Tuesday, November 13, 2018

Inspired by the beach...again!

Another day, another gull. What has me excited is the possibility of exploring on a larger format the abstract shapes of the water, the shoreline and the sand as patterns are formed with each incoming wave. 





Loved working within the range of beach colors. Soothing, calming and always a source of inspiration.

Monday, October 29, 2018

Painting in Series- Gull 4



I'm having so much fun with these little seabirds and it reinforces what I've learned about painting in series- that each painting becomes a springboard for the next. In a sense, this is a relief, I don't have to rack my brain about what to paint when I allow it to evolve naturally. For example, painting a reflection one day may lead me to a deeper exploration of that reflection with the next painting.  Of course, it isn't always possible, or practical- but I'm experimenting and just letting it go where it wants!
I'm including a photo from the beach at Hilton Head, where we go each day with Cooper. He loves to chase the birds, so my photo references are never close enough to get any detail. I read from another painter to use cat food to get the gulls to come close. That wouldn't work as long as Cooper is with me, but it's an idea I'd like to try!


Thursday, October 25, 2018

Two More from the Shore



I am really enjoying the chance to play with the abstract shapes in the water and in the reflections. Although I am working from photos, I am interested in losing detail in favor of obtaining a closer relationship with the vast space of the ocean and the birds along the shore. These are on linen, 6x6.


Sunday, October 21, 2018

Gull 1


Working on a series, small in size, six to start. I set these parameters for myself as a discipline, for too often, I hate to admit, I can get off track with my art. I want to paint so many things, which is great, but I think it's good to rein it in every now and then. So here we are- these are all 6x6, oil on stretched linen. I am enjoying the abstract nature of the seashore, reflections, movement in the water, and of course, the classic form of the lowly seagull!

Thursday, October 4, 2018

Working out an idea

 This post is about my process; an idea that I started with in my last post. I did my block- in with cadmium red and a light pink, then wondered if I could keep it to just two values as I went along through the painting process. This is layer four, which gives you an idea of how challenging this has been.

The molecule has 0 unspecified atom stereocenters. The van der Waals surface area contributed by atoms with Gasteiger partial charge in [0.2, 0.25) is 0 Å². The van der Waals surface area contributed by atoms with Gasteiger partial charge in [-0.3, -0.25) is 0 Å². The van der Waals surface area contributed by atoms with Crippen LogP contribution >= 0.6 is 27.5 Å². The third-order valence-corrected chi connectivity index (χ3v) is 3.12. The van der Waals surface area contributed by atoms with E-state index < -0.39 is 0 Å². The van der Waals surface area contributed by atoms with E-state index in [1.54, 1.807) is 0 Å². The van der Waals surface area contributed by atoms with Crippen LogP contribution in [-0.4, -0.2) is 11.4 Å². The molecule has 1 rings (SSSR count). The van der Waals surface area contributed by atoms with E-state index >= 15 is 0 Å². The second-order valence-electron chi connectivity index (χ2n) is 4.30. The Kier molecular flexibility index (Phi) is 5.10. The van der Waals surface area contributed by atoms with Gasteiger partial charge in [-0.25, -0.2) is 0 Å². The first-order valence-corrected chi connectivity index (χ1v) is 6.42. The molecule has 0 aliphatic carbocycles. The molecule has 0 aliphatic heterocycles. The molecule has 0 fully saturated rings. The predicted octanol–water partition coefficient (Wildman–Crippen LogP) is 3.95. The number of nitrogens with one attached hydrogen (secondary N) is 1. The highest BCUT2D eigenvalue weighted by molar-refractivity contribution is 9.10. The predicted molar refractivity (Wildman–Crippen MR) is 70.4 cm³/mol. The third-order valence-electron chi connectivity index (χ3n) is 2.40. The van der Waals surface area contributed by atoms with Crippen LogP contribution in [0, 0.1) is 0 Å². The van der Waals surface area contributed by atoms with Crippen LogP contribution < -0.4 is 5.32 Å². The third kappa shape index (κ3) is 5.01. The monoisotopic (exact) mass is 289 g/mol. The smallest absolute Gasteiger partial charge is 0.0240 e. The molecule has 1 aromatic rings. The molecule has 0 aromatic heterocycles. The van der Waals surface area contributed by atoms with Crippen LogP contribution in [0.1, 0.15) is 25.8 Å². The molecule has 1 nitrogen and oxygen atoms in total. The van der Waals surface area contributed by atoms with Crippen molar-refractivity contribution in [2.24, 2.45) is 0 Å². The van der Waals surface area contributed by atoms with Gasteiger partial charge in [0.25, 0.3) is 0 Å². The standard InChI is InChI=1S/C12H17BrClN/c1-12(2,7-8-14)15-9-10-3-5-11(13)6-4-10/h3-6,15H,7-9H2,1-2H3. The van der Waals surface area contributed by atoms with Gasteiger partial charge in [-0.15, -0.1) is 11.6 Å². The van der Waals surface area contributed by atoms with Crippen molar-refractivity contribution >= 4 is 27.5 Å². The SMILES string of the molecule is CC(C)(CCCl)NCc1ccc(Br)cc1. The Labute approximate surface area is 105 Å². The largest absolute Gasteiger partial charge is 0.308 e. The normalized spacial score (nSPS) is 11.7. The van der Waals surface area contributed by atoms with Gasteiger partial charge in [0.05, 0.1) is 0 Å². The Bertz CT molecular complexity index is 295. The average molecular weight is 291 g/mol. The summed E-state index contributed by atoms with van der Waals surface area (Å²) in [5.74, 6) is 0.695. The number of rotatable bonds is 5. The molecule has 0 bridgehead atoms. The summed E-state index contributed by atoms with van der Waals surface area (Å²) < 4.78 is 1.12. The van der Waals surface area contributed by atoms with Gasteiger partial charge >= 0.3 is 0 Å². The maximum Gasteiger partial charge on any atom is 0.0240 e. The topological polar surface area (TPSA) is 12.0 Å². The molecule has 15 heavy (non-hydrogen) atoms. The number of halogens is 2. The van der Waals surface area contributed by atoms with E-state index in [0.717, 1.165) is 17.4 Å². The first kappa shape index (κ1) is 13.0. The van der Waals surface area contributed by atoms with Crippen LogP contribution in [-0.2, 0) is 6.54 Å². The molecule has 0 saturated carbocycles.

Here's a grey-scale of the painting to show that my two value plan hasn't been entirely achieved. So now to decide if I need to lighten my darkest dark to come more to a mid-range or the other way around. In any event, I'm traveling and this painting is on my easel at home til I return. People use an i-Pad to work out these questions but....call me Old School. Time will tell.

Wednesday, September 26, 2018

Art School Notebook 3

After a back injury, unable to golf or walk any distance, I found myself in an art supply store in 2000. I was visiting Santa Barbara and couldn't do any of the things I normally loved to do. I picked up some oil pastels, and proceeded to paint a sad interpretation of my hotels beautiful courtyard. My best efforts couldn't release the image I had in my mind's eye. I was baffled, but excited.
Back in Rhode Island I found a drawing class at the Community Center where I lived in Jamestown. It was taught by a wonderful patient man, Jim Filkins, and that restarted my journey into the formal study of art, after a hiatus of many years. I told myself it wasn't too late.
From a sketchbook dated 2/06/01:
We worked in graphite and one of the exercises was this:
Set up a series of shapes, make some overlap and some transparent. Make it look like there are layers in the way you lay down the graphite.
We had learned to make a 1-9 value scale and now we were learning that darker values recede. Rendering those values could create an illusion and that would be an important skill to acquire when we did landscapes. We learned some basic principles of landscape too; higher contrast in the foreground denotes its' closeness to the viewer. A blurred and softened horizon indicates the distance. 
For this exercise, it was not about perspective; but gaining experience with flat shapes and design.



Sunday, September 23, 2018

Less is More

I am going to try something new with this painting. It's a beginning, a cadmium red toned canvas with the lights painted in pale pink. I posted it on Instagram and one friend, a painter, said; "It's finished!" That gave me an idea. How can I add more paint, lots of layers of paint, but retain the image that I started with- which is a Notan? Notan is a Japanese word that means "light-dark balance,"and can be achieved by value masses of light and dark within a composition. Instead of five or even three values, we reduce the values to two. Light and dark. What could be more simple?